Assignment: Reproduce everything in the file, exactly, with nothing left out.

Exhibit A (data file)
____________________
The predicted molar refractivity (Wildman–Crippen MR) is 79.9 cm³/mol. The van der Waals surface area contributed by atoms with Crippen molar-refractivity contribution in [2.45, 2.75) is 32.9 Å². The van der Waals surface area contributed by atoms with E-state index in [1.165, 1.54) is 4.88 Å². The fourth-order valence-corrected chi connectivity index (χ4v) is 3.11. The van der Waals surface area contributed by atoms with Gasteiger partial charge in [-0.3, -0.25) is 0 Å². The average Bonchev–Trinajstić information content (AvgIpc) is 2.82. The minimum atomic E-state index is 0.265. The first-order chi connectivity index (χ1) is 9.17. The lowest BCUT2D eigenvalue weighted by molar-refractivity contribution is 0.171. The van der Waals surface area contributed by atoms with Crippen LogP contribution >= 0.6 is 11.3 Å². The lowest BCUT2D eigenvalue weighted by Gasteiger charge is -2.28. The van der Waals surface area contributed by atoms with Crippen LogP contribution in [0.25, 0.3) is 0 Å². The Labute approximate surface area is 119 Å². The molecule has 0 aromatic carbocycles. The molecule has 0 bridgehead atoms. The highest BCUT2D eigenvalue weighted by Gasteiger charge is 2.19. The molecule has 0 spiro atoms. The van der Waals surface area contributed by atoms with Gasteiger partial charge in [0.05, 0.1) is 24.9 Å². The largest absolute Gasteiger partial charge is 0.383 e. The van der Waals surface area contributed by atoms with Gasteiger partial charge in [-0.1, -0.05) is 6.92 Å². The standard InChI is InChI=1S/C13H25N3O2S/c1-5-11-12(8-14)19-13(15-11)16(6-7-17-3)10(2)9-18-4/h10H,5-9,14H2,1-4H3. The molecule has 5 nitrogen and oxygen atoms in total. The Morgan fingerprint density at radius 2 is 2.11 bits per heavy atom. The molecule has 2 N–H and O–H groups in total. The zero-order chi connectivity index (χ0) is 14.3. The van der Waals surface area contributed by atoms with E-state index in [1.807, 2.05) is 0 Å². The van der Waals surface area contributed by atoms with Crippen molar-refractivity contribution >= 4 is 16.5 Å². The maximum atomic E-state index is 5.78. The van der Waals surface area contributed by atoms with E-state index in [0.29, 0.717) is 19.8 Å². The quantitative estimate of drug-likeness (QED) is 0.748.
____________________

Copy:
The predicted molar refractivity (Wildman–Crippen MR) is 79.9 cm³/mol. The van der Waals surface area contributed by atoms with Crippen molar-refractivity contribution in [2.45, 2.75) is 32.9 Å². The van der Waals surface area contributed by atoms with E-state index in [1.165, 1.54) is 4.88 Å². The fourth-order valence-corrected chi connectivity index (χ4v) is 3.11. The van der Waals surface area contributed by atoms with Gasteiger partial charge in [-0.3, -0.25) is 0 Å². The average Bonchev–Trinajstić information content (AvgIpc) is 2.82. The minimum atomic E-state index is 0.265. The first-order chi connectivity index (χ1) is 9.17. The lowest BCUT2D eigenvalue weighted by molar-refractivity contribution is 0.171. The van der Waals surface area contributed by atoms with Crippen LogP contribution >= 0.6 is 11.3 Å². The lowest BCUT2D eigenvalue weighted by Gasteiger charge is -2.28. The van der Waals surface area contributed by atoms with Crippen LogP contribution in [0.25, 0.3) is 0 Å². The Labute approximate surface area is 119 Å². The molecule has 0 aromatic carbocycles. The molecule has 0 bridgehead atoms. The highest BCUT2D eigenvalue weighted by Gasteiger charge is 2.19. The molecule has 0 spiro atoms. The van der Waals surface area contributed by atoms with Gasteiger partial charge in [0.05, 0.1) is 24.9 Å². The largest absolute Gasteiger partial charge is 0.383 e. The van der Waals surface area contributed by atoms with Gasteiger partial charge in [-0.1, -0.05) is 6.92 Å². The standard InChI is InChI=1S/C13H25N3O2S/c1-5-11-12(8-14)19-13(15-11)16(6-7-17-3)10(2)9-18-4/h10H,5-9,14H2,1-4H3. The molecule has 5 nitrogen and oxygen atoms in total. The Morgan fingerprint density at radius 2 is 2.11 bits per heavy atom. The molecule has 2 N–H and O–H groups in total. The zero-order chi connectivity index (χ0) is 14.3. The van der Waals surface area contributed by atoms with E-state index in [1.807, 2.05) is 0 Å². The van der Waals surface area contributed by atoms with Crippen molar-refractivity contribution >= 4 is 16.5 Å². The maximum atomic E-state index is 5.78. The van der Waals surface area contributed by atoms with E-state index in [0.29, 0.717) is 19.8 Å². The quantitative estimate of drug-likeness (QED) is 0.748.